One of the major Biblically-mandated festivals is Sukkot, which literally means “shelters.” It is a week-long celebration, during which one is obligated to “dwell” in a sukkah.

In shelters you shall dwell for seven days. Every resident among the Israelites shall live in shelters, in order that your [future] generations should know that I made the children of Israel live in shelters when I took them out of the land of Egypt.1

But why would this be cause for a major annual festival? After all, it is natural to make shelters when traversing the desert. As permanent homes were not possible, temporary shelters were the logical choice. Why the holiday?

Moreover, the verse states that G‑d “made the Israelites live in shelters,” but if the people built the shelters out of necessity, why would they be attributed to an act of Heaven?

The Talmudic sages were onto these questions, and they suggested that the shelters don’t refer (only) to tents and lean-tos, but to the clouds of glory that the Almighty provided for the Israelites during their 40-year sojourn.2

But, how does that explanation bring us any closer to understanding why the gift of the clouds of glory merits a major week-long festival year after year? After all, the Torah mentions many gifts that G‑d accorded the Israelites during their long stay in the desert, including manna from heaven to eat and water from Miriam’s Well to drink. Yet we do not mark those sustained miracles with any holiday!

Why So Lax About the Walls?

Another major question regarding the sukkah: According to Jewish law, a sukkah is kosher with just two-and-a-bit walls. While it is preferable for the sukkah to have four walls, it is not strictly necessary. But if the sukkah is intended to commemorate the clouds that encompassed the Israelites, surely it should surround the person from all sides, just like the clouds?

Moreover, the term sukkah primarily refers to the covering above. The strict laws about the nature of materials that are kosher for use only apply to the s’chach, the roof of the sukkah. By contrast, the walls may be made of any material. But if the sukkah commemorates the clouds that surrounded the Israelites, surely the walls should be governed by the same strictures!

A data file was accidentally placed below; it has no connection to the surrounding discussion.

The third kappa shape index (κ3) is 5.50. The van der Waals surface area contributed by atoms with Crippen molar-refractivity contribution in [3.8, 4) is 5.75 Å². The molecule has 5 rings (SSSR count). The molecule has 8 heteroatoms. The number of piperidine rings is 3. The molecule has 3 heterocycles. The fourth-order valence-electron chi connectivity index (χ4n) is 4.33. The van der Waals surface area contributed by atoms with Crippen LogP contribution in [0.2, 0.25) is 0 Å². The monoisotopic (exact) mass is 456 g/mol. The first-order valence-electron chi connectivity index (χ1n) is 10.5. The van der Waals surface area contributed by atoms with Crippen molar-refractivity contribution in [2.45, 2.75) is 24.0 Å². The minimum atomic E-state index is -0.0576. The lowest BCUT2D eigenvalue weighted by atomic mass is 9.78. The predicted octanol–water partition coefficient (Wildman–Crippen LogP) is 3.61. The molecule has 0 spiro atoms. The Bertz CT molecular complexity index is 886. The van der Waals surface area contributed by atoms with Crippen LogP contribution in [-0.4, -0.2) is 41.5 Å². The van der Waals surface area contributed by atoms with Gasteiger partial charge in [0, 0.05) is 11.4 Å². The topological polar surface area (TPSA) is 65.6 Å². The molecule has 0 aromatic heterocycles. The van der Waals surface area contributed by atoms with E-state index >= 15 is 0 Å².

Not All Clouds Are Created Equal

With stunning creativity and attention to detail, the Rebbe uncovers a key insight into the reason for sitting in the sukkah and the Sukkot festival. Perusing the Midrashic texts and Rashi’s commentary to the Torah, one will see that sometimes the term “clouds of glory” is used,3 while at other times it simply refers to “clouds.”4 Why is this? Is there a difference between the two?

The Rebbe explains that there is indeed an important distinction. “Clouds of glory” refer to those clouds whose entire purpose was to honor the Israelites with a visible manifestation of the Divine Presence. They were, as their name implies, intended to bring “glory” to the Children of Israel. However, when the term “clouds” is used alone, it refers to the many practical services they provided, such as shielding the Israelites from the harsh desert climate and protecting them from violent attacks. Those functions were not for the purpose of “glory,” but to enable them to survive in the wilderness.

The utilitarian clouds surrounded the Israelites from all four sides. By contrast, the “clouds of glory” hovered above them.

What Do We Recall on Sukkot?

The regular clouds were provided to ensure the Israelites’ survival, and thus G‑d was obligated, as it were, to provide those, since He had led them into the danger zone in the first place. They were nothing to celebrate, just like Miriam’s Well and the manna.

However, the additional clouds of glory were entirely extra and a symbol of unbounding Divine love. In recognition of that loving gesture, we observe a festival in which we enter a sukkah, representing the embrace of our loving Creator and Protector.

It is now clear why only the covering of the sukkah – the s’chach – has to consist of specific materials (while the walls can be made from anything). Because the festival exists to commemorate the clouds of glory that hovered above the Israelites, it is primarily these clouds that the holiday memorializes.

For the same reason, it is not strictly necessary for the sukkah to have four walls, as the walls of the sukkah are not intended to represent the clouds that surrounded the Israelites. Those regular clouds served a mundane (albeit vital) purpose, and were not the main reason for the Sukkot festival.

We can now better understand why the Kabbalists tell us that the sukkah is akin to G‑d’s embrace, as expressed in the verse “His right hand embraces me.”5 Indeed, the whole idea of Sukkot is to remind us that we are continually in G‑d’s warm embrace, enveloped by His infinite love. The world can be a harsh place, but wrapped in G‑d’s arms we can be sure of His continued guidance and protection.

Adapted from Likutei Sichot, vol. 18, Parshat Chukat III.